Sign in with
Sign up | Sign in
Your question

Swopping Hard drive from old pc to new and back - problems!

Tags:
  • Hard Drives
  • Storage
Last response: in Storage
Share
October 5, 2006 9:26:26 AM

Hi all, Just built myself a new pc, and found the easiest way to get data from my old pc to new, was to use my IDE port and connect my IDE disk drive from my old pc, then just copy data files across. In order to make things clearer for myself I renamed the old drive "old drive" rather than continue to use the name it had when it appeared on my new pc under the explorer tree, [I dont remember what it was called before hand - it may just have been labelled "local drive"] the drive letter was h: this remained unchanged.

Ok so now i want to put my "old drive" into my old computor, and my old computor wont boot up! it doesnt recognise the "old drive" even though this is the original drive for the old computor, im guessing that my renaming it from "local drive" h: to "old drive" h: must have somehow changed something in its settings.

How can i get this drive to work again in my old pc, without formatting it and re-installing - as i still have some data i want to get hold of, like email addresses from MS Office outlook 2003, etc. - and i cant access them when its installed in my new pc. Also this old disk has programmes on that are downloads that i have paid for and dont want to loose access to [via the old pc that is].

Would really appreciate your help.

Cheers
Ade.

More about : swopping hard drive back problems

October 5, 2006 11:27:27 AM

I am only guessing at your OS, but it sounds like you have some newer flavor of windows (2000,XP,2003). When it was placed in the other PC, there is a tag that is written on the drive by the OS that no longer shows it as the active logical partition. There is a file on the main partition of the old drive named boot.ini - make sure that it is there and hidden because that is the only way Windows knows where to go for loading the OS. Also, make sure it points to the correct directory (go to microsoft.com/technet and search on boot.ini to find out how to correctly format the file for your PC). If you just want to recover the addresses in Outlook, search that drive for a .pst file - that is where Outlook keeps your Inbox information. If none of this pertains to you, are you getting anything on the screen past post?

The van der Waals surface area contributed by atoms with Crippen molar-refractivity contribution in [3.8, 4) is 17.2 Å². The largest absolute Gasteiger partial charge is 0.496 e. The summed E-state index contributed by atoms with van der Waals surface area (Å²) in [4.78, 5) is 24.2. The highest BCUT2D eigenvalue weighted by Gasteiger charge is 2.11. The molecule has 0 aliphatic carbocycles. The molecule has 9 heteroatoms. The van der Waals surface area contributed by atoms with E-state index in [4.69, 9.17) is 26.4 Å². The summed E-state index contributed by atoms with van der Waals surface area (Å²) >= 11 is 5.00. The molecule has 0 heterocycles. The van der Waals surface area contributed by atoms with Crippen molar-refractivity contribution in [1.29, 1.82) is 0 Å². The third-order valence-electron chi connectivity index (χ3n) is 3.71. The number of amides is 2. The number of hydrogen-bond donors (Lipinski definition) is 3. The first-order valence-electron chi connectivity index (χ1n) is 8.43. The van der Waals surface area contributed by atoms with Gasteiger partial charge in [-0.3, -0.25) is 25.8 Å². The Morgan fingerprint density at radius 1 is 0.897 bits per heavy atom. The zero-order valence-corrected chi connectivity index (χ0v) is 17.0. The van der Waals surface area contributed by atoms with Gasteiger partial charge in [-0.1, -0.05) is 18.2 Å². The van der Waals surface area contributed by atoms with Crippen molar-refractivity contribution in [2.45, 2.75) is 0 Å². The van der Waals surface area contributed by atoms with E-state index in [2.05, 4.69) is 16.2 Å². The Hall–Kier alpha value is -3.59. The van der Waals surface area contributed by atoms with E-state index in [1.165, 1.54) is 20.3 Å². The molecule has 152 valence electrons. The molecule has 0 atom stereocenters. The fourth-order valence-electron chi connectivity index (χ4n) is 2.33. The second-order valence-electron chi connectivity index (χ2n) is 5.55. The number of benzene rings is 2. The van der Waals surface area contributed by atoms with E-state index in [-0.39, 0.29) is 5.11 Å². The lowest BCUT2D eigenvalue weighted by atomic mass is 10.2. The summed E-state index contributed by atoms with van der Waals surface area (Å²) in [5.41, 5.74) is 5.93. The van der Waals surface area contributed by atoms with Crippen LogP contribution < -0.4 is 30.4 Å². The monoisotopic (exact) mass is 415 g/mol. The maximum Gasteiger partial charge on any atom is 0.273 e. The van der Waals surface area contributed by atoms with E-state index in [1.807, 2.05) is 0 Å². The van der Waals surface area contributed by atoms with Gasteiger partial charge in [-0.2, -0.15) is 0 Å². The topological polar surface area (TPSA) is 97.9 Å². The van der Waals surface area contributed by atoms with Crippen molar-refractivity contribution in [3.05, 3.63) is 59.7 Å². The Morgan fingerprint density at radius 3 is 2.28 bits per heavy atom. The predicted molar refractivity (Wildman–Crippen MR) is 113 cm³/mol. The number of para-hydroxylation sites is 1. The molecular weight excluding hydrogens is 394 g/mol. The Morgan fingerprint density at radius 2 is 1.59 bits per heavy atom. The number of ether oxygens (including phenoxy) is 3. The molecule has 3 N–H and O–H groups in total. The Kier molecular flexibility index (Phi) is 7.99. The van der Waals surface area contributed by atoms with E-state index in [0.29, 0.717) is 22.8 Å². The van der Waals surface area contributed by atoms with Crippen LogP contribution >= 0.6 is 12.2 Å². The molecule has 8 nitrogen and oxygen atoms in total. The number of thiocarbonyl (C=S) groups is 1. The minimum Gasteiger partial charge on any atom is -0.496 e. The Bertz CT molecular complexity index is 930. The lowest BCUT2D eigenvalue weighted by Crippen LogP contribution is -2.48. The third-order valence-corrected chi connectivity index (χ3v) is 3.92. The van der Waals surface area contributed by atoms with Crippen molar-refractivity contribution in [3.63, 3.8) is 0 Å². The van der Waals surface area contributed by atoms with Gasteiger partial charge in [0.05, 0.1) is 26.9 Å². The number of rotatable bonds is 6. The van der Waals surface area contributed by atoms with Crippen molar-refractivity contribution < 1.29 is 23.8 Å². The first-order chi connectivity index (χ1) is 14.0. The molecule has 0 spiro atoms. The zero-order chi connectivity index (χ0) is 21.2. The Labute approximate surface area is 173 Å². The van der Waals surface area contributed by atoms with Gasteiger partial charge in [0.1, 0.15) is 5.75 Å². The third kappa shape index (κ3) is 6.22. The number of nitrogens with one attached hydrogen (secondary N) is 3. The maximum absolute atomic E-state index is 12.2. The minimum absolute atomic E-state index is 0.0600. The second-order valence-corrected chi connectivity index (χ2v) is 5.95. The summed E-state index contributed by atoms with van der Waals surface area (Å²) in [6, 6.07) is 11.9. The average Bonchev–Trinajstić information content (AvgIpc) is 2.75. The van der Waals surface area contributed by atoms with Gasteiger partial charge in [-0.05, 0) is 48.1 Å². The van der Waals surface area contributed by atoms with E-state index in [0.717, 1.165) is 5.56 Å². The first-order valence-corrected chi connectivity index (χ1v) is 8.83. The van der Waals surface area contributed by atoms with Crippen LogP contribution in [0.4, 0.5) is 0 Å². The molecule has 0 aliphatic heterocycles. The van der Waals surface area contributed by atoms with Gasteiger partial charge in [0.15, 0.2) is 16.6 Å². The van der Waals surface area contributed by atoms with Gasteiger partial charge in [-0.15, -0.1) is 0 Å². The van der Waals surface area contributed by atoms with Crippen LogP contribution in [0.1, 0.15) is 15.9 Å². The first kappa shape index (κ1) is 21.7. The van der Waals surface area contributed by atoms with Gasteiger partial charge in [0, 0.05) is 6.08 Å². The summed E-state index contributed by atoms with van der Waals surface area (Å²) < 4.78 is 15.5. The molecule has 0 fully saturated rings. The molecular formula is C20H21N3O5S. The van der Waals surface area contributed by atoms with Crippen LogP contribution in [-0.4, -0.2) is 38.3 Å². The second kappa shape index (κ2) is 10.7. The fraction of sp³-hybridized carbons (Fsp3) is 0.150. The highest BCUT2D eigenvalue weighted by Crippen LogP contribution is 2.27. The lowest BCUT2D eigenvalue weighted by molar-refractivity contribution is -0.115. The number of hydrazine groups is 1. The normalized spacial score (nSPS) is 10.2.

October 5, 2006 11:36:15 AM

it is likely your old drive was called 'Local Disk (H:) ' rename it to this and try it. if it works then rename it to Old Disk when its in your old computer.
a b G Storage
October 5, 2006 11:38:39 AM

Try this. I do not know for sure if it works:

After you use the Windows Disk Management snap-in tool to mark your primary partition as active, the computer may not start, and you may receive the following error message:
NTLDR is missing.

Press Ctrl+Alt+Del to restart

http://support.microsoft.com/default.aspx?scid=kb;EN-US;Q315261
October 5, 2006 1:12:51 PM

The partition is most likely not active. Also, how did you install the drive in your new pc. Consider that you have 4 ides to use including primary master or slave and secondary master or slave. What are the jumper settings on the drive?? Make sure the drive is showing in the bios and then check the partition. Look up UBCD, works great for these situations.
October 5, 2006 1:18:41 PM

If you are connecting your "old" drive to the same IDE cable as the "new" one, be sure to check that the jumpers on your old drive are set to "slave". With your "new" drive set to "master", the hard drive master and slave devices should then be shown as such on your screen when your system first boots up. Having two drives set as "master" on your IDE cable can prevent system bootup.